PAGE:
Life Hack: 3 Ways Teens Can Feel More Positive

Your teen has it hard, harder than I ever did. They are often striving for perfect grades, trying to be the best at sports, and all while navigating social media…whoa though.

As a parent, you want to help, but you don’t know when you are helping or fixing. You worry about having another school year that starts off strong but the stress slowly builds up and by January they are stressed, angry, overwhelmed, and now it feels too late.

GOOD NEWS! One of the most important things your teen can learn to do to help decrease stress and live a balanced life style is to have a schedule and include time for fun!

In Dialectical Behavior Therapy (DBT), this skill is call “Building Positive Experiences.” This means intentionally engaging in activities that are fun and create a pleasant emotion to help balance out difficult emotions. It will help your teen feel fulfilled and remember that life isn’t always hard!

3 Aspects of Building Positive Experiences

1) Remembering past positive experiences. Notice events that you have already experienced or that are currently going on in your life that are positive. Use your senses to fully absorb them. Reflect back on them frequently and use a gratitude journal to help make this a daily practice.

2) Build new short-term positive experiences. Allow time in your schedule to do new things or things you stopped doing that make you happy.  Start drawing again, go for a walk, meditate, etc. These can be spontaneous or planned.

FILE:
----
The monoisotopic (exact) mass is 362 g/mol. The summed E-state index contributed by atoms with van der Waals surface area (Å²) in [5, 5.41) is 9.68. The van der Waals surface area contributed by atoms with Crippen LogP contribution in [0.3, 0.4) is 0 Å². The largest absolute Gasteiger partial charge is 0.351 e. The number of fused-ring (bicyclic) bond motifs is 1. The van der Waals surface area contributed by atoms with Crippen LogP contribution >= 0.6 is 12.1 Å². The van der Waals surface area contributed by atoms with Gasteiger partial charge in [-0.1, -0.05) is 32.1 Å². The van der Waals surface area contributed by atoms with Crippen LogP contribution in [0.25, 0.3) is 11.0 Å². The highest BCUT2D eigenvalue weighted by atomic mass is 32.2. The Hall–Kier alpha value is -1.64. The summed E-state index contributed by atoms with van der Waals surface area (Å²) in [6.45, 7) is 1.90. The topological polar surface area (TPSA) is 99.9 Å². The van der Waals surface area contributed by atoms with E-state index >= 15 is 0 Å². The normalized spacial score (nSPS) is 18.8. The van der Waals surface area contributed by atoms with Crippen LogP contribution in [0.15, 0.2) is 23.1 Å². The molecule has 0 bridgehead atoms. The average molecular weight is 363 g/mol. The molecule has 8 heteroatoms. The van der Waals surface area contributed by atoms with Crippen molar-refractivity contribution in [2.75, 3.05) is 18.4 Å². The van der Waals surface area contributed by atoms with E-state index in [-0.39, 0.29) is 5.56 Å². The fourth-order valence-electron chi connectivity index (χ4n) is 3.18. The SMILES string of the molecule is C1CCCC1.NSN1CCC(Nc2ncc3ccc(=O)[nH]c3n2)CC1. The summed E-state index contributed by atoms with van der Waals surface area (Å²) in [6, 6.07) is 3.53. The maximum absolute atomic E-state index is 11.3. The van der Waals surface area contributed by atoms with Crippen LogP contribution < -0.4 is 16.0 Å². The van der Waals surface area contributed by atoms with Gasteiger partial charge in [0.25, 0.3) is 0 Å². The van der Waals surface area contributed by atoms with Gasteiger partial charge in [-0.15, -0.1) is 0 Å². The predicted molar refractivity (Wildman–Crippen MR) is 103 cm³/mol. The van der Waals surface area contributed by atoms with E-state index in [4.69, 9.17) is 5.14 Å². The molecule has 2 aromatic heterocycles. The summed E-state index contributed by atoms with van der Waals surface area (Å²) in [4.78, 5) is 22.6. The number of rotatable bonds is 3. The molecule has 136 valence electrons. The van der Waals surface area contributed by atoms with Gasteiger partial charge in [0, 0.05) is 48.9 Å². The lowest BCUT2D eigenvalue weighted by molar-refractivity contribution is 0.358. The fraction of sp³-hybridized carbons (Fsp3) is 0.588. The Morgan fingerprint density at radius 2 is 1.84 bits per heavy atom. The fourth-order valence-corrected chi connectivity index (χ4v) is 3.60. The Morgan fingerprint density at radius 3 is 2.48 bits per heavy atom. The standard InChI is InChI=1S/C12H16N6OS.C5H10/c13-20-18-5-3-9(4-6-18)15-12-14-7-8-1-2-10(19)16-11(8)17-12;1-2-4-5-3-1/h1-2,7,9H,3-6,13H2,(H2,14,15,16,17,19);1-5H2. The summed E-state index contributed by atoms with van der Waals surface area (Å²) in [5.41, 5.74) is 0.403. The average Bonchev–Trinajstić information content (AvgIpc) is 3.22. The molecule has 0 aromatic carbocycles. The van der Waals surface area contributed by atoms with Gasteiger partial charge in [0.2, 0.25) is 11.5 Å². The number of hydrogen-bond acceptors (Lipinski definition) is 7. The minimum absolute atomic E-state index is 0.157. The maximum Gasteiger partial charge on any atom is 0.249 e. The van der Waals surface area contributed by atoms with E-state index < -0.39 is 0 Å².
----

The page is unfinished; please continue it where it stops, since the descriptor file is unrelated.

3) Build long-term positive experiences. Identify activities you like to do that you can add to your schedule that may take some planning. Something that makes your life exciting…start lessons for something, apply for a job, etc. Having something to look forward to is a great way to create positive feelings and motivation!

Want to help your teen build more positive experiences. Click hereto schedule your parent consultation to learn more about the upcoming offerings at Mindful Healing that were designed with your teen in mind!

Saying “I’m Just Impulsive” Is An Excuse

Saying, “I’m just impulsive” to justify acting out is just an excuse. It is a way to not take ownership of your own behaviors.

It’s like saying, “just like to be alone” to justify isolation or “I’m just a messy person” to justify not cleaning or doing chores.

However, there are skills that you can learn and actions that you can take to change your behaviors. You are not powerless!

And at Mindful Healing, while we believe that you’re doing the best you can at any given moment, we also believe that you can improve, be more skillful and make better choices.

Often times emotional teens act without thinking. Teens tend to think about what they want in the moment and don’t always think about all the consequences.

In fact, this happens a lot with teens in general. The pre-frontal cortex the area of the brain that controls reasoning and decision making isn’t fully formed until approximately age twenty-six.

So making effective decisions takes some effort.

Your teen needs to learn and practice skills so they don’t respond in an instant to intense emotions…

and self-harm, or lash out, or refuse to go to school, or cave to peer pressure, etc.

We’ve see teens act impulsively all the time in order to avoid intense emotions.
And we’ve heard the response “I’m just impulsive” many times, as I am sure you have. But this is not an excuse. They CAN improve.

It’s time to stop blaming lacking skills as personality traits and own the responsibility to do the work to improve.

Because we know you can.
Because we believe in you.

Are you ready to believe in you too?

When your teen is ready, we are here!